By Tristana Moore
BBC News, Dresden
The Baroque sandstone Frauenkirche dominates the Dresden skyline today as it did in the past. The cranes and scaffolding which covered the Church of Our Lady have been removed and the building dazzles in the sunshine.
The church now again dominates Dresden's skyline
I saw the first visitors who started to arrive in the early hours of the morning. They were the determined ones who wanted to secure a place inside the Frauenkirche.
At 1000 local time, the bells rang out and crowds gathered outside the church to watch the re-consecration ceremony which was broadcast live on a giant screen.
The German President, Horst Koehler, Chancellor Gerhard Schroeder and Chancellor-designate Angela Merkel were among dozens of dignitaries who attended the service. Britain's Duke of Kent, representing the Dresden Trust, also attended the ceremony.
Bishop Jochen Bohl told the audience that the restoration of the Frauenkirche was a "great work in the spirit of reconciliation".
"When you experience something like that, the destruction of a city, the memories never leave you. They have stayed with me all my life," said Johanna Heinke, who is 79, and from Dresden.
She was standing in the crowd and was with a friend. Johanna Heinke was 19 years old at the time of the bombing raids, which flattened her city.
Tears welled in her eyes as she described the night of 13 February 1945, when Allied planes launched their deadly assault on Dresden.
"Coming back here today is fantastic," she said.
"Words cannot express my feelings. To see our Frauenkirche today, rebuilt and restored, and in all its splendour," her voice was breaking. "I really hope that people have learnt something from the past," she said.
As World War II was drawing to a close, RAF Lancasters and American planes dropped thousands of firebombs on Dresden, reducing the Church of Our Lady to rubble.
They created a devastating firestorm which swept through the city. At least 35,000 people were killed, although that figure has been disputed by historians.
The former Communist rulers of East Germany left the Frauenkirche in ruins.
After the reunification of Germany in 1990, the rebuilding of the church became a cause and a metaphor for reconciliation.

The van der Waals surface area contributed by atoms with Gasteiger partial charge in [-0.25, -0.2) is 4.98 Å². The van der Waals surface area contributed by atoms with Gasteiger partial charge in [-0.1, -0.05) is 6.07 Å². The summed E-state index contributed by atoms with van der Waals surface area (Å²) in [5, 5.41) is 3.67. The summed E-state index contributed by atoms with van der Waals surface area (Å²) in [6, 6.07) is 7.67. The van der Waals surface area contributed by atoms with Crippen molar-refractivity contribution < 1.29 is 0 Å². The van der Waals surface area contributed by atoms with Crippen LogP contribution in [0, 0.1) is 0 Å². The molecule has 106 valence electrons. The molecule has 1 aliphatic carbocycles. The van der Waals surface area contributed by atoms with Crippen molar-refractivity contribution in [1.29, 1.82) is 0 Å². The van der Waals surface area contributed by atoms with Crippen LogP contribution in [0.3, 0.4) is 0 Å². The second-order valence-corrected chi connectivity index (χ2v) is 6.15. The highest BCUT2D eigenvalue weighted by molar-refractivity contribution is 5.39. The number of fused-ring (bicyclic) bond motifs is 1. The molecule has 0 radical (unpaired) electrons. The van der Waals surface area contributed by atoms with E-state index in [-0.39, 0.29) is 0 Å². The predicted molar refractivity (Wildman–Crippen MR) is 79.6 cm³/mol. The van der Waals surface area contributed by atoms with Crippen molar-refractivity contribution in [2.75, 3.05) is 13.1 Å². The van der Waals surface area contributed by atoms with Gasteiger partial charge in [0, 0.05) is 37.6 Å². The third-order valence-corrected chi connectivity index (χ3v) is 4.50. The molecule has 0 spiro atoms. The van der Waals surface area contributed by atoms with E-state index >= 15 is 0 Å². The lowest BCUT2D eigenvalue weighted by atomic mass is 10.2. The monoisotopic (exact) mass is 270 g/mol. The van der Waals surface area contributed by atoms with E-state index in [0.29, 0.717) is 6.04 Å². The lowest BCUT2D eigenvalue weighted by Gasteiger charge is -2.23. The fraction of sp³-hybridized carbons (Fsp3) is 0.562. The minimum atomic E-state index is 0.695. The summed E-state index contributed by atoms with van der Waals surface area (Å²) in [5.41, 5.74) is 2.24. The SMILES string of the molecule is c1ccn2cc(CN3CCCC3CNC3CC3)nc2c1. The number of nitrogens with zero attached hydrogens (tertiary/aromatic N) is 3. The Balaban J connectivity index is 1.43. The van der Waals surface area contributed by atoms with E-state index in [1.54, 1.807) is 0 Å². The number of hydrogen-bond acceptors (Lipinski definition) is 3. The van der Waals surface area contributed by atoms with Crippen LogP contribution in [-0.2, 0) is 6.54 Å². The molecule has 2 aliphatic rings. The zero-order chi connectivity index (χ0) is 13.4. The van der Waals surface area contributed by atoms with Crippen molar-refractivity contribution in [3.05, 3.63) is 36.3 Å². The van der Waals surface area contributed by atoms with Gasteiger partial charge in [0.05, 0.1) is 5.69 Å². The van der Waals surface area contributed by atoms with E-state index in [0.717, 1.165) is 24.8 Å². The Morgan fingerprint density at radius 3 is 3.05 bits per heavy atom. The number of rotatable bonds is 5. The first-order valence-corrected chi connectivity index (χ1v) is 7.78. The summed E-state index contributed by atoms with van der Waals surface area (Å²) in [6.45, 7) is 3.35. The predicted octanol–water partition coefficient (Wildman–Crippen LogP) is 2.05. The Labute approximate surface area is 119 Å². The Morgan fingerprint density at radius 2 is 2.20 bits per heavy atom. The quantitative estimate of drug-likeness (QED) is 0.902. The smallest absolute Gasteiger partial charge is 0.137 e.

The reconstruction project cost about 180 million euros ($217m). Funds were raised all over the world and most of the money came from private donations.
"The city was on fire. There was an inferno. I could not see anything, I could only hear the cries of women and children," said Hildegard Willna, who was 21 when the Allied bombers struck Dresden.
"The fires were so powerful that people were thrown into the River Elbe. But I have mixed feelings about the re-consecration of the Frauenkirche as I think the Church should have been left in a heap of rubble as a monument to the past."
'So much love'
But her views are not shared by the majority of people in Dresden, who are very proud of their remarkable achievement.
"I am so grateful to everyone who supported the reconstruction project," said Irene Runge, smiling as we both heard the choral music from the consecration ceremony inside the Frauenkirche.
"I was lucky and I managed to go into the church earlier today. What a spectacular building! The architects and engineers have paid careful attention to every detail and there is so much love here."
Stepping inside the Church of Our Lady is indeed an unforgettable experience. Frescoes of biblical scenes adorn the walls, meticulously repainted and faithful to the original designs.
The building includes thousands of stones from the old church.
Hundreds of people remained until late evening, walking around the Frauenkirche. Some were standing still, holding a cup of mulled wine and in the cold night air they gazed upwards.
High above the dome one could see the golden replica orb and cross which was made by Alan Smith, the son of one of the British pilots who took part in the bombing raids.
Strolling around the Church of Our Lady one last time, I remembered the front page of a newspaper that I had seen in a café, with the headline "The Miracle of Dresden".